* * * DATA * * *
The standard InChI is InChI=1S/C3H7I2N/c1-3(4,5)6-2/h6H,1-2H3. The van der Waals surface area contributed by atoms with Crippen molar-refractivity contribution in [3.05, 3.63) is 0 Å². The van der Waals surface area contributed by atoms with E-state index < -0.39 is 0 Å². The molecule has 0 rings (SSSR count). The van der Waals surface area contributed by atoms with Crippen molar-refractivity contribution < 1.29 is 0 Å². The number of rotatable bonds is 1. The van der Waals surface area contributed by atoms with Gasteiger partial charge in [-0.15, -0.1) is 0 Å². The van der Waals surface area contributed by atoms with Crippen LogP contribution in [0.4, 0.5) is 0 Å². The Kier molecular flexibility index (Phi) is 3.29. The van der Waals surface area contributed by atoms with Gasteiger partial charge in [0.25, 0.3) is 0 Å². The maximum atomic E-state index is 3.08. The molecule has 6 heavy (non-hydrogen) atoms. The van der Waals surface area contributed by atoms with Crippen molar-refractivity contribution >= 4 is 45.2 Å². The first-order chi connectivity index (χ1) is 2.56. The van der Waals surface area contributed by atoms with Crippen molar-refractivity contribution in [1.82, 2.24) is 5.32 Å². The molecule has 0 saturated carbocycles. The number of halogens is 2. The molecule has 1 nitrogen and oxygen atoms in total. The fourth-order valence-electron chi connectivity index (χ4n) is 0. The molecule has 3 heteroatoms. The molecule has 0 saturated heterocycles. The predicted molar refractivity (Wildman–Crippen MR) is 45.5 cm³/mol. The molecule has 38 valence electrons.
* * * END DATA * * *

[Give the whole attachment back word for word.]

The standard InChI is InChI=1S/C3H7I2N/c1-3(4,5)6-2/h6H,1-2H3. The van der Waals surface area contributed by atoms with Crippen molar-refractivity contribution in [3.05, 3.63) is 0 Å². The van der Waals surface area contributed by atoms with E-state index < -0.39 is 0 Å². The molecule has 0 rings (SSSR count). The van der Waals surface area contributed by atoms with Crippen molar-refractivity contribution < 1.29 is 0 Å². The number of rotatable bonds is 1. The van der Waals surface area contributed by atoms with Gasteiger partial charge in [-0.15, -0.1) is 0 Å². The van der Waals surface area contributed by atoms with Crippen LogP contribution in [0.4, 0.5) is 0 Å². The Kier molecular flexibility index (Phi) is 3.29. The van der Waals surface area contributed by atoms with Gasteiger partial charge in [0.25, 0.3) is 0 Å². The maximum atomic E-state index is 3.08. The molecule has 6 heavy (non-hydrogen) atoms. The van der Waals surface area contributed by atoms with Crippen molar-refractivity contribution >= 4 is 45.2 Å². The first-order chi connectivity index (χ1) is 2.56. The van der Waals surface area contributed by atoms with Crippen molar-refractivity contribution in [1.82, 2.24) is 5.32 Å². The molecule has 0 saturated carbocycles. The number of halogens is 2. The molecule has 1 nitrogen and oxygen atoms in total. The fourth-order valence-electron chi connectivity index (χ4n) is 0. The molecule has 3 heteroatoms. The molecule has 0 saturated heterocycles. The predicted molar refractivity (Wildman–Crippen MR) is 45.5 cm³/mol. The molecule has 38 valence electrons.